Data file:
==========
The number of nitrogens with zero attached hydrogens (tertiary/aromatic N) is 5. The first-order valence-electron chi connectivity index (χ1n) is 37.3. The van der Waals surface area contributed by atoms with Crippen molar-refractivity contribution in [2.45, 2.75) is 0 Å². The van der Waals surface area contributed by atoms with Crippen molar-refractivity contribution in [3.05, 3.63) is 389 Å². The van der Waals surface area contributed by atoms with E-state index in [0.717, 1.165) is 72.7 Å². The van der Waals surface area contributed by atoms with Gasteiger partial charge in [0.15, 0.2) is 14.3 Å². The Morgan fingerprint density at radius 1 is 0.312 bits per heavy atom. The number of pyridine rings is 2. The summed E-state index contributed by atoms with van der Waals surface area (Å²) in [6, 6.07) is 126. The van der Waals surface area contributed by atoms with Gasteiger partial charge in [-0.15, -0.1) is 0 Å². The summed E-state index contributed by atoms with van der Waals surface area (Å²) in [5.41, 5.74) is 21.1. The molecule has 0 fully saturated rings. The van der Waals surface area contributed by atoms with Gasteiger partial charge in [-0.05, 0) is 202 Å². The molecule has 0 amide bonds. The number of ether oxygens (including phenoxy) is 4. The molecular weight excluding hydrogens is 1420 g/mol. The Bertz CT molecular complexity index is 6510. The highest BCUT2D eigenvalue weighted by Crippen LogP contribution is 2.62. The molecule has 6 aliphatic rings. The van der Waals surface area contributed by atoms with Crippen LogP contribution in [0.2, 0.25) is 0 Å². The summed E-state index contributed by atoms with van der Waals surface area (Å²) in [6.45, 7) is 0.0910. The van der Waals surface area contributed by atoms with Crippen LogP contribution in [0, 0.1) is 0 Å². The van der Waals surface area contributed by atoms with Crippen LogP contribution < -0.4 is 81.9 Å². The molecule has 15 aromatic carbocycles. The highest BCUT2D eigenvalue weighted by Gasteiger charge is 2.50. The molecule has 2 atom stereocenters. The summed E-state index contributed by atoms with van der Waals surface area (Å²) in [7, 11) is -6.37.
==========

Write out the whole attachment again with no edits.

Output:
The number of nitrogens with zero attached hydrogens (tertiary/aromatic N) is 5. The first-order valence-electron chi connectivity index (χ1n) is 37.3. The van der Waals surface area contributed by atoms with Crippen molar-refractivity contribution in [2.45, 2.75) is 0 Å². The van der Waals surface area contributed by atoms with Crippen molar-refractivity contribution in [3.05, 3.63) is 389 Å². The van der Waals surface area contributed by atoms with E-state index in [0.717, 1.165) is 72.7 Å². The van der Waals surface area contributed by atoms with Gasteiger partial charge in [0.15, 0.2) is 14.3 Å². The Morgan fingerprint density at radius 1 is 0.312 bits per heavy atom. The number of pyridine rings is 2. The summed E-state index contributed by atoms with van der Waals surface area (Å²) in [6, 6.07) is 126. The van der Waals surface area contributed by atoms with Gasteiger partial charge in [-0.15, -0.1) is 0 Å². The summed E-state index contributed by atoms with van der Waals surface area (Å²) in [5.41, 5.74) is 21.1. The molecule has 0 fully saturated rings. The van der Waals surface area contributed by atoms with Gasteiger partial charge in [-0.05, 0) is 202 Å². The molecule has 0 amide bonds. The number of ether oxygens (including phenoxy) is 4. The molecular weight excluding hydrogens is 1420 g/mol. The Bertz CT molecular complexity index is 6510. The highest BCUT2D eigenvalue weighted by Crippen LogP contribution is 2.62. The molecule has 6 aliphatic rings. The van der Waals surface area contributed by atoms with Crippen LogP contribution in [0.2, 0.25) is 0 Å². The summed E-state index contributed by atoms with van der Waals surface area (Å²) in [6.45, 7) is 0.0910. The van der Waals surface area contributed by atoms with Crippen LogP contribution in [0, 0.1) is 0 Å². The van der Waals surface area contributed by atoms with Crippen LogP contribution < -0.4 is 81.9 Å². The molecule has 15 aromatic carbocycles. The highest BCUT2D eigenvalue weighted by Gasteiger charge is 2.50. The molecule has 2 atom stereocenters. The summed E-state index contributed by atoms with van der Waals surface area (Å²) in [7, 11) is -6.37.